Ultra Low Jitter Pulse Sources Ø Active mode-locking of fiber/diode lasers : l l Ultra Low Jitter Pulse Sources Ø Active mode-locking of fiber/diode lasers : l l l Clark et al. ( NRL Labs ) : Ng et al. ( HRL Labs ) : Jiang et al. ( MIT ) : In all cases, ultra low phase-noise microwave source employed Ø Self starting approach – Coupled OEO’s ( Yao and Maleki ) : Ø

Self-Starting Ultra Low Jitter Optical Pulse Source 10 GHz RF signal 10 GHz optical Self-Starting Ultra Low Jitter Optical Pulse Source 10 GHz RF signal 10 GHz optical pulse-train Actively mode-locked diode laser Ø Photo-HBT based oscillator Ø Extended cavity optoelectronic oscillator Ø Lasri et. al 2002

Bidirectional Coupling Pulse Source Experimental Setup Bidirectional Coupling Pulse Source Experimental Setup

Bidirectional Coupling Pulsed Source Experimental Results Pulsed Source l l Mode locked diode laser Bidirectional Coupling Pulsed Source Experimental Results Pulsed Source l l Mode locked diode laser Modulated at it’s 6 th harmonics ( ) Driven by 3 rd harmonics of the EO ( ) Repetition rate Resulting locked signal has better phase noise then the free running OEO -40 1 st Q 2 free 1 st Q 1 free 1 st Q 2 locked 3 rd Q 2 locked -60 d. Bc Hz l Electrical Signal -80 Phase Noise Ø -100 -120 -140 102 3 10 4 10 5 10 Offset Frequency Hz 6 10

Self-Starting Ultra Low Jitter Optical Pulse Source Electrical 10 GHz signal Optical Spectrum -5 Self-Starting Ultra Low Jitter Optical Pulse Source Electrical 10 GHz signal Optical Spectrum -5 -35 Open loop -45 Open Loop 0. 25 0. 15 0. 05 -55 Closed loop -65 1542. 5 1543. 5 1544. 5 Wavelength nm -75 0. 35 -85 5 k. Hz/div 10 GHz Phase noise at 10 k. Hz offset: Open loop: -98 d. Bc/Hz Close loop: -108 d. Bc/Hz Power m. W Power d. Bm -25 Power m. W 0. 35 -15 0. 25 Dt. Dn ~ 0. 47 Closed Loop 0. 15 0. 05 1542. 5 1543. 5 1544 Wavelength nm 1544. 5

Lasri et. al 2002 Jitter Measurements Power spectrum Harmonic spectral analysis (van der Linde Lasri et. al 2002 Jitter Measurements Power spectrum Harmonic spectral analysis (van der Linde technique): Amplitude noise contribution 0 1 2 3 4 5 Harmonic number 0 Open loop -20 Harmonic number -40 5 -60 1 -80 5 k. Hz/div 10 -50 GHz Power d. Bm 0 Jitter contribution Closed loop -20 Harmonic number -40 -60 5 -80 1 5 k. Hz/div 10 -50 GHz

Lasri et. al 2002 Jitter Measurements Closed Loop -60 100 Hz – 1 MHz Lasri et. al 2002 Jitter Measurements Closed Loop -60 100 Hz – 1 MHz 500 Hz – 15 k. Hz 0. 35 -80 Harmonic number -100 4 -120 10 1 2 10 3 10 4 10 5 10 6 RMS Noise m. W Phase Noise d. Bc Hz 0. 3 Curve fit to 0. 25 0. 2 0. 15 0. 1 0. 05 0 0 1 2 3 4 Harmonic Number Offset Frequency Hz Frequency range 500 Hz – 15 k. Hz 500 Hz – 1 MHz 100 Hz – 1 MHz Amplitude noise 0. 1 % 0. 15 % 0. 2 % RMS Jitter 40 f. S 43 f. S 57 f. S Note that the 40 fs jitter (with a power of – 6 d. Bm and 10 km fiber) could not be improved with higher powers or longer fibers. 5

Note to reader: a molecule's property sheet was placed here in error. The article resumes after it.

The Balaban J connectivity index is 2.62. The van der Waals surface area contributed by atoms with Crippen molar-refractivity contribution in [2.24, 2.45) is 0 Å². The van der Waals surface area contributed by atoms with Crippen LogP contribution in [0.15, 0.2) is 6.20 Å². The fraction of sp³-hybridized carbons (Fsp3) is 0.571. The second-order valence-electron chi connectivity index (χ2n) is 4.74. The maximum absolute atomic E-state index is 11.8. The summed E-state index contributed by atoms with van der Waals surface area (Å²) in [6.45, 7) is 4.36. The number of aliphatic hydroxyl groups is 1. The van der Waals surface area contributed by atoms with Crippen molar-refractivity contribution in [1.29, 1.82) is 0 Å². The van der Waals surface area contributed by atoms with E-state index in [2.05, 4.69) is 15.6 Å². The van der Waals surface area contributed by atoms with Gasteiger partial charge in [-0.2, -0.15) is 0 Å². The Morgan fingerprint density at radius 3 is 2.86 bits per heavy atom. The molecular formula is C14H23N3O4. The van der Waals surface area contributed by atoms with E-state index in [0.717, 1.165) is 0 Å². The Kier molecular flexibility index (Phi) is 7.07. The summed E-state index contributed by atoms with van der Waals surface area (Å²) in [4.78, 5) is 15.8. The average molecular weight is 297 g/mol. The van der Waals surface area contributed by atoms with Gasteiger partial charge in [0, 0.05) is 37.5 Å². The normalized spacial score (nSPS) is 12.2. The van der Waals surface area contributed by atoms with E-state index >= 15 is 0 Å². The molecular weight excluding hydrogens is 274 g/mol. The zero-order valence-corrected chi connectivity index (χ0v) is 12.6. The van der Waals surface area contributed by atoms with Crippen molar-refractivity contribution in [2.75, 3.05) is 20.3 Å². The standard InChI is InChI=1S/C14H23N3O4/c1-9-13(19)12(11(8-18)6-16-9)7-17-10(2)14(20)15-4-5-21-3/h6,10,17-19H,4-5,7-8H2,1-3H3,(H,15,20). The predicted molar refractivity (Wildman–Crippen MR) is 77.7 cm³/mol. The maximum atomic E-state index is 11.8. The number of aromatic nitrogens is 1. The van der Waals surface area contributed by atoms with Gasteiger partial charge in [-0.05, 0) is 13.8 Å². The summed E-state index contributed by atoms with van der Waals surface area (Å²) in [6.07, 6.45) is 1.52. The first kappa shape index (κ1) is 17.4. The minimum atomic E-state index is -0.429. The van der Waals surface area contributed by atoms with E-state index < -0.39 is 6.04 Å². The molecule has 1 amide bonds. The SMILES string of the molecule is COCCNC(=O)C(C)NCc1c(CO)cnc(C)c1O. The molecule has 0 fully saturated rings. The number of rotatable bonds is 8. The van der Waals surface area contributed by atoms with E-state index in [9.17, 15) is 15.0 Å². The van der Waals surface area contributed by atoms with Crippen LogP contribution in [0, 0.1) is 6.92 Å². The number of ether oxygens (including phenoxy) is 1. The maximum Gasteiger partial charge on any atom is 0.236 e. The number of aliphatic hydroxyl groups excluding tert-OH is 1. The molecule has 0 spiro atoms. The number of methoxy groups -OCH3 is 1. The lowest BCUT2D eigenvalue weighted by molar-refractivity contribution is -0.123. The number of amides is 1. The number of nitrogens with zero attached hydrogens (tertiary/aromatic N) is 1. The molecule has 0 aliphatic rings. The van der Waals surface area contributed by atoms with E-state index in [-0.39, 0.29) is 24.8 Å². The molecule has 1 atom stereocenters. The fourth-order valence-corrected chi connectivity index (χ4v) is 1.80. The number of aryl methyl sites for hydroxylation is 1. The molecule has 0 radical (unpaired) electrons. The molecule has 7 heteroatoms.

Conclusion Ø Ø Ø Ø Photo HBT based oscillator – versatile multi functional system Conclusion Ø Ø Ø Ø Photo HBT based oscillator – versatile multi functional system Accurate numerical model Fundamental and Harmonic injection locking Uni and bi-directional locking Improved noise performance due to correlated noise interaction in Harmonically locked oscillators Multi rate timing extraction Bi-directional locking – characteristics determined by mutual locking efficiency and relevant Q factors Self starting low jitter mode locked diode laser

Fundamental Locking The locking mechanism l Injected signal x 1 (t) saturates the gain Fundamental Locking The locking mechanism l Injected signal x 1 (t) saturates the gain l Loop lifetime is long l Free running dynamics are overwritten by x 1 (t) for

-20 1 st Q 1 free 3 rd Q 1 free 1 st Q -20 1 st Q 1 free 3 rd Q 1 free 1 st Q 2 free 3 rd Q 2 free -40 -60 -80 free 1: 1 -100 -120 2 10 1 st Q 1 lock 3 rd Q 1 lock 1 st Q 2 lock 3 rd Q 2 lock 10 3 10 4 10 5 10 6 10 7 -20 -120 2 10 10 3 10 4 10 5 Q 1 lock 3 rd Q 1 lock 1 st Q 2 lock 3 rd Q 2 lock -40 10 7 1 st Q 1 lock 3 rd Q 1 lock 1 st Q 2 lock 3 rd Q 2 lock -40 -60 -80 1: 2 -100 -120 2 10 6 -20 1 st -80 10 2: 1 -100 10 3 10 4 10 5 10 6 10 7 -120 2 10 10 3 10 4 10 5 10 6

-20 1 st Q 1 lock 3 rd Q 1 lock 1 st Q -20 1 st Q 1 lock 3 rd Q 1 lock 1 st Q 2 lock 3 rd Q 2 lock -40 -60 -80 5: 1 10 3 10 4 10 5 10 6 10 7 1 st Q 1 lock 3 rd Q 1 lock 1 st Q 2 lock 3 rd Q 2 lock -40 -60 -80 -120 2 10 -20 10 3 10 4 10 5 -60 -80 7: 1 10 6 10 7 1 st Q 1 lock 3 rd Q 1 lock 1 st Q 2 lock 3 rd Q 2 lock -40 -100 -120 2 10 1: 5 -100 -120 2 10 -20 1 st Q 1 lock 3 rd Q 1 lock 1 st Q 2 lock 3 rd Q 2 lock 10: 1 -100 10 3 10 4 10 5 10 6 10 7 -120 2 10 10 3 10 4 10 5 10 6

-20 1 st Q 1 lock 3 rd Q 1 lock 1 st Q -20 1 st Q 1 lock 3 rd Q 1 lock 1 st Q 2 lock 3 rd Q 2 lock -40 -60 -80 1. 5: 1 10 3 10 4 10 5 10 6 10 7 -20 1 st Q 1 lock 3 rd Q 1 lock 1 st Q 2 lock 3 rd Q 2 lock -40 -60 -80 25: 1 -100 -120 2 10 1: 1. 5 -100 -120 2 10 1 st Q 1 lock 3 rd Q 1 lock 1 st Q 2 lock 3 rd Q 2 lock 10 3 10 4 10 5 10 6 -120 2 10 10 3 10 4 10 5 10 6 10 7

Feedback Model Ø Phenomenological model l l Ø Self starting from noise Easy injection Feedback Model Ø Phenomenological model l l Ø Self starting from noise Easy injection modeling Polynomial Non-Linear Gain function BPF implemented as IIR filter Time domain simulation l l l Transmission line – like propagation Decimation in time incorporating long FIR filter Ensemble averaged PSD

Numerical Results – Single Oscillator 8 d. Bc Hz 6 1 st harmonics -30 Numerical Results – Single Oscillator 8 d. Bc Hz 6 1 st harmonics -30 2 nd harmonics 3 rd harmonics 4 th harmonics -40 Phase Noise s 2 7 Period Time Variance -20 Simulated Linear fit -50 5 4 3 -60 Simulated -70 2 -80 1 Analytical -90 0 0 20 40 Time μS 60 80 -100 10 2 10 3 Noise parameter c derived for Ø Resulting PSDs agree perfectly Ø PSD has a single pole functional form l 4 10 Offset Frequency Hz Ø l 10 Indicates Gaussian statistics CAN NOT be predicted by small signal analysis 5 10 6